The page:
I grew even more optimistic after applying Google Earth’s slope measuring tool and discovered that the bowl was extremely steep, but not unskiably so.  It also appeared that a road came within a couple of miles of the bowl.  To top it all off, I noticed on the satellite photo, taken in early autumn, that the tree canopy below the slope had the unmistakable flash of color from hardwoods.  The exit to the bowl appeared to be a giant glade run.  Magalloway Mountain was looking more and more like backcountry skiing perfection. 
Check out all that color on the right.

Inexplicably, I couldn’t find any information or history of others who had skied its wide bowl.  I began to think that there must be something I was missing. 

I discovered that while Magalloway was a virtual unknown to the backcountry ski community, it is the “Tuckermans” of the snowmobile community: its steep slopes drawing those looking to prove their mettle by side-hilling and running their sleds as far up the slope as they can.  The thought of dozens of snowmobiles running around the mountain while I'm trying to find my backcountry "moment of zen" was not encouraging.  

I also discovered that the road running close to Magalloway was closed in the winter.  It would be a very long nine mile trek from the nearest trailhead.  That meant a six hour marathon of slogging back and forth, just to reach the slide, much less ski it more than once.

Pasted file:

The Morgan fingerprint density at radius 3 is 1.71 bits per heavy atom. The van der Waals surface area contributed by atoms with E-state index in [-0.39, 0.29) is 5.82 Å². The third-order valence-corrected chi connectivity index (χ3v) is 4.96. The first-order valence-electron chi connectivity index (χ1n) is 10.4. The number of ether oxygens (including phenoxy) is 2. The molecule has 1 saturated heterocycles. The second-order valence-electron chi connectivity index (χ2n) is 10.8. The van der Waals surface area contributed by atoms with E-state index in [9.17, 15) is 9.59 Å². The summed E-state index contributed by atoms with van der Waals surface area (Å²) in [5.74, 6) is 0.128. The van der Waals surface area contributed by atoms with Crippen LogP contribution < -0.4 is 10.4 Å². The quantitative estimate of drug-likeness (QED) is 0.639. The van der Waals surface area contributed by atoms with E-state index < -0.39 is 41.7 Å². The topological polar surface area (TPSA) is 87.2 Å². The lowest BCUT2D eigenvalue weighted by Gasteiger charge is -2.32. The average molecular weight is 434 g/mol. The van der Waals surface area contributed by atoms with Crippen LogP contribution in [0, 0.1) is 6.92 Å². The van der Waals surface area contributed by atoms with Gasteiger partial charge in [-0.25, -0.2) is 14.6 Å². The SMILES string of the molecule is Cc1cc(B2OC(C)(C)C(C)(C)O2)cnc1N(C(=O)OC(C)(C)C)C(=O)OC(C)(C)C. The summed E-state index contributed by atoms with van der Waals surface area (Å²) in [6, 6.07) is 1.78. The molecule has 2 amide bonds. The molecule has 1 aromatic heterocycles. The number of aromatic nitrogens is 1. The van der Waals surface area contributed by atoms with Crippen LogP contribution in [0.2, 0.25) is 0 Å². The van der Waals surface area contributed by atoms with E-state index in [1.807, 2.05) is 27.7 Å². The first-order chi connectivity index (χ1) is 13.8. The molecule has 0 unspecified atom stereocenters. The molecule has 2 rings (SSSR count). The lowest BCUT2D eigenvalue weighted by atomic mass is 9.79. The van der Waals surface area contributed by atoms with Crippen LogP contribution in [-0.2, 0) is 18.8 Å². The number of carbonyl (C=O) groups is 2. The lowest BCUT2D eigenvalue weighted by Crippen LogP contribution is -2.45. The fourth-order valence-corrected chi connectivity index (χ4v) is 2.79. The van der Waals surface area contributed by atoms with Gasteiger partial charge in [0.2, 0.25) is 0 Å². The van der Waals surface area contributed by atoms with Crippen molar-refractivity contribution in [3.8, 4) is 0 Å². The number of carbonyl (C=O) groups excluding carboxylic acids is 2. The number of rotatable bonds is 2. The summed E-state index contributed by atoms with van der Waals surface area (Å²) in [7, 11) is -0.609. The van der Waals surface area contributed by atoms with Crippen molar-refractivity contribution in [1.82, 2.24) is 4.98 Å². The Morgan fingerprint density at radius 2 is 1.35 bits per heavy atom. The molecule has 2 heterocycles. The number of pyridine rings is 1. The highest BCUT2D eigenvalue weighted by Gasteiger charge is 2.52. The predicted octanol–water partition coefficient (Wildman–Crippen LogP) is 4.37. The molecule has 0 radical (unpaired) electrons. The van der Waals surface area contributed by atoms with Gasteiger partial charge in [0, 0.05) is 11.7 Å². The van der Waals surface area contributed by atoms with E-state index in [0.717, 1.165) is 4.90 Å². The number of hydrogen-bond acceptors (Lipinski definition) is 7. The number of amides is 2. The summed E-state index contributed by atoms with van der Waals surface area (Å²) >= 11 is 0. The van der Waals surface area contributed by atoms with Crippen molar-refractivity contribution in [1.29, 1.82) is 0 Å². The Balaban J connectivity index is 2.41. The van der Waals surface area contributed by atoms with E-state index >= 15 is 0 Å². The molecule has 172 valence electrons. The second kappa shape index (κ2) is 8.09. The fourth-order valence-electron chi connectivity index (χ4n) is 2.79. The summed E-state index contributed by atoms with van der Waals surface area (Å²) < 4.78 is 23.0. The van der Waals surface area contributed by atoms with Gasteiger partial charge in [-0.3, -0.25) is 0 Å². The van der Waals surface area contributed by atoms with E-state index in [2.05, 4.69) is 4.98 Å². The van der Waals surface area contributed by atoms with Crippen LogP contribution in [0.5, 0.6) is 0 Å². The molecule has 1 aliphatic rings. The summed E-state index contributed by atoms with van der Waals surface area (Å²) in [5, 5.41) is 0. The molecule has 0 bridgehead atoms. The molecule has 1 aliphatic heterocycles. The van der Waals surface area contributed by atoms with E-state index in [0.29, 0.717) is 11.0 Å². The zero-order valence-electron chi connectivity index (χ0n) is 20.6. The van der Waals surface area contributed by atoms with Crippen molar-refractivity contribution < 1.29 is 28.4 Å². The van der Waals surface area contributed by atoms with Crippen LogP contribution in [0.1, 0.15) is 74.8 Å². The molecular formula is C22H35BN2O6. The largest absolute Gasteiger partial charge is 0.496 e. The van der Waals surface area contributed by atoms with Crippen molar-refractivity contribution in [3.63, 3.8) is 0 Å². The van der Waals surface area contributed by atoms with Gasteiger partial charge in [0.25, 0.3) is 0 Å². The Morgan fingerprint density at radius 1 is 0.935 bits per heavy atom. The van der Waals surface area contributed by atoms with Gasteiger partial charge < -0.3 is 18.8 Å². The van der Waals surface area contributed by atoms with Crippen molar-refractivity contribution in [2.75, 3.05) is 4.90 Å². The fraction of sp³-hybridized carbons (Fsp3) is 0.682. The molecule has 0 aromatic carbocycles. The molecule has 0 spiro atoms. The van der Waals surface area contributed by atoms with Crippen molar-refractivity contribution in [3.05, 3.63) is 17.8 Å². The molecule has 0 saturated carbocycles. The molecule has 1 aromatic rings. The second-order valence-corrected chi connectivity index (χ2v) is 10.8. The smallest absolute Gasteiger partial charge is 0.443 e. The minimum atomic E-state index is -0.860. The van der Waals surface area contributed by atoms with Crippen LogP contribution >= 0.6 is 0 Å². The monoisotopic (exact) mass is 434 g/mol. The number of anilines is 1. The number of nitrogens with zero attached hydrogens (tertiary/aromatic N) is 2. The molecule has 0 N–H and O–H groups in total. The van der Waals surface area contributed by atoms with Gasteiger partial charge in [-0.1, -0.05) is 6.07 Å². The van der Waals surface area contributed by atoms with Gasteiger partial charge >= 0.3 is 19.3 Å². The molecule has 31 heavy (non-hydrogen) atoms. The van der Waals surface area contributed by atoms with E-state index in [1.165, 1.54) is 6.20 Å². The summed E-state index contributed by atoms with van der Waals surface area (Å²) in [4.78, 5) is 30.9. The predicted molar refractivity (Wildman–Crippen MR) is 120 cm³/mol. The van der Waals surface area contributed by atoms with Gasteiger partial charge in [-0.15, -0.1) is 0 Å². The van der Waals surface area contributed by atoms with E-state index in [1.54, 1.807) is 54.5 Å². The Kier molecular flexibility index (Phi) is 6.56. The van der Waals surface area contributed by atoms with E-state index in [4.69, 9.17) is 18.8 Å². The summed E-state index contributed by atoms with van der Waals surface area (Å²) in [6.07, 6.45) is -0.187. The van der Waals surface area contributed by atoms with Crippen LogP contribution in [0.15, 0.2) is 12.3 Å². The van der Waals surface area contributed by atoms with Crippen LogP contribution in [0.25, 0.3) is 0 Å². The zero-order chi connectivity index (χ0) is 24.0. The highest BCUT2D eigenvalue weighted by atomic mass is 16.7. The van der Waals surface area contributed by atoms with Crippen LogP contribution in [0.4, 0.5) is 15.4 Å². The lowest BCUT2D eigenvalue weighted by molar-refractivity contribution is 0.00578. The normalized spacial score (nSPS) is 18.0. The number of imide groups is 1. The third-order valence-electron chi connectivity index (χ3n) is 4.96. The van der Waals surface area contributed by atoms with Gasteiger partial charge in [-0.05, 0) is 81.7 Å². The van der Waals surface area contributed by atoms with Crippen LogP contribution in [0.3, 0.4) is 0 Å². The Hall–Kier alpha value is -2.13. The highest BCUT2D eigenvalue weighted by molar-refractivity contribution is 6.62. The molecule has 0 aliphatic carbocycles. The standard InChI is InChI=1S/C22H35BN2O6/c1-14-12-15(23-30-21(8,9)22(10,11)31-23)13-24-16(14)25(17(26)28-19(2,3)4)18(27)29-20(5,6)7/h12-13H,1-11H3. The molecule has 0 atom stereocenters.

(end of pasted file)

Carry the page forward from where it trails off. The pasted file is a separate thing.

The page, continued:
Despite these drawbacks, I was still eager to check it out.  Then I saw a video posted by a snowmobiler that sent my stoke off the charts.

The grainy video confirmed the existence of spacious glades below the bowl and an expansive and steep slope.

Magalloway was on my radar.  But there it would have to wait for more than two years.

To be continued…

(Read Part II Here)


  1. Hey there Andy,
    Glad to see that you are enjoying the natural beauty and backcountry access that rura northern New Hampshire has to offer. Being that your crew are guests in the communities and individuala that struggle to maintain said access, I would recommend that you not include content in your post that portray locals in a derogatory light...even if you are just "poking fun". The old timer farmer that you see in these rural town are the very same folks who are refusing millions of dollars from energy developers so that the terrain that you come here to recreate in remains public, beatiful and pristine.

    1. I'm not sure where we might have offended in that piece, but I agree it is important to take a moment and appreciate the work of others who have fought to preserve public lands. I do also have to say, however, given that 3/4 of the NEBC crew are Vermonters born and bred (including myself), we claim our birthright to poke a little good natured fun at our New Hampshire brothers and sisters from time to time. Think of it as the price paid for Ethan Allen and the Green Mountain Boys letting you folks keep your land when he liberated us Vermonters. (okay... ease down.. I'm just kidding.. Sort of...)

      In all seriousness though.... this trip wouldn't have come about without the help and generosity of some folks from the other side of the Connecticut River. Thanks again to the Garneau family and all their help.